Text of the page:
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Confronting Barriers - Culture and Language


Unfamiliar language, food and social customs add to the difficulty Latin players face in adjusting to life in the U.S. Many times these barriers prevent players from even attempting the transition, or they give up after it proves too difficult.

"I never let the world hurt me. They used to call me terrible things. I let it go in one ear and out the other. On the outside, I just gave them my smile. My smile all the time." - Orestes "Minnie" Miñoso, who in 1949 became the first black Latin major-leaguer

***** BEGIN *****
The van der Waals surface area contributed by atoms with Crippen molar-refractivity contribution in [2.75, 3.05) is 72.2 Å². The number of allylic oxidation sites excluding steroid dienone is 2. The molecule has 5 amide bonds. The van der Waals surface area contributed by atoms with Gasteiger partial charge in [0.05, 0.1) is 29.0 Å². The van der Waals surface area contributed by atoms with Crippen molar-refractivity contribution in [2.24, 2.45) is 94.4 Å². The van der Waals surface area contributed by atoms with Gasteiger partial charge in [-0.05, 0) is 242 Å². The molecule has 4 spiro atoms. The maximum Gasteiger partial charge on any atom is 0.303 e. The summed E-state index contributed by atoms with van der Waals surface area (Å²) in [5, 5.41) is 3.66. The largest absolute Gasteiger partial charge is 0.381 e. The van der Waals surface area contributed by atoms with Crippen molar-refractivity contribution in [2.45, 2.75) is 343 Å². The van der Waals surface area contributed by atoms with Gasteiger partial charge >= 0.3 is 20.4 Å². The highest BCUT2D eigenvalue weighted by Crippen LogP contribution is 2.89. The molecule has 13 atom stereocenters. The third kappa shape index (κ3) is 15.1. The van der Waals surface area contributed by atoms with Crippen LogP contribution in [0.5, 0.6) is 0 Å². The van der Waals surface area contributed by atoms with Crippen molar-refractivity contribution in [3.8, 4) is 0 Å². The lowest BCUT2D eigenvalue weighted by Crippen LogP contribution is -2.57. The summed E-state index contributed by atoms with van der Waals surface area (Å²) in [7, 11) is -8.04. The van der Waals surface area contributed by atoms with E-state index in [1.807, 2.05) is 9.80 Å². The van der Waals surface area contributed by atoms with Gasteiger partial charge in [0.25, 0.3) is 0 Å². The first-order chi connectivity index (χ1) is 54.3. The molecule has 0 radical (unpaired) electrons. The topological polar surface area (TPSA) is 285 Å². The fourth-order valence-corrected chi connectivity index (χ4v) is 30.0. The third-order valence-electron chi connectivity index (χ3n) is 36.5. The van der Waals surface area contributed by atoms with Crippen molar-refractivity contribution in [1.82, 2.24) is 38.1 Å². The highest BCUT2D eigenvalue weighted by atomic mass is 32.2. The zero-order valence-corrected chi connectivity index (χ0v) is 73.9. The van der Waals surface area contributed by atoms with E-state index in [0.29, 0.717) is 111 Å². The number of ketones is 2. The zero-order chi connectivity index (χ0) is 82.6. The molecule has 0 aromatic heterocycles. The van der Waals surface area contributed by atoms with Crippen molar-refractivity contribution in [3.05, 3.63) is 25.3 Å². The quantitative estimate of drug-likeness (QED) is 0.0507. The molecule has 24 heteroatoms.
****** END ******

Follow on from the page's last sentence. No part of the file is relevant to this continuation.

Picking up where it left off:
A 1962 Sporting News cartoon lampooning the "broken English" of Cuban-born Minnie Miñoso, a typical example of the cultural insensitivity of the period

Puerto Rico's Roberto Clemente, the first Latin Hall of Famer, felt the full force of intolerance during his career. For Clemente, once labeled "Bob," fame eventually brought respect for his Latin identity. But others often had to accept cultural distinctions in order to be embraced by American fans.

Baseball cards featuring Pittsburgh Pirates outfielder: "Bob" Clemente, 1961; "Bob" Clemente, 1966; Roberto Clemente, 1973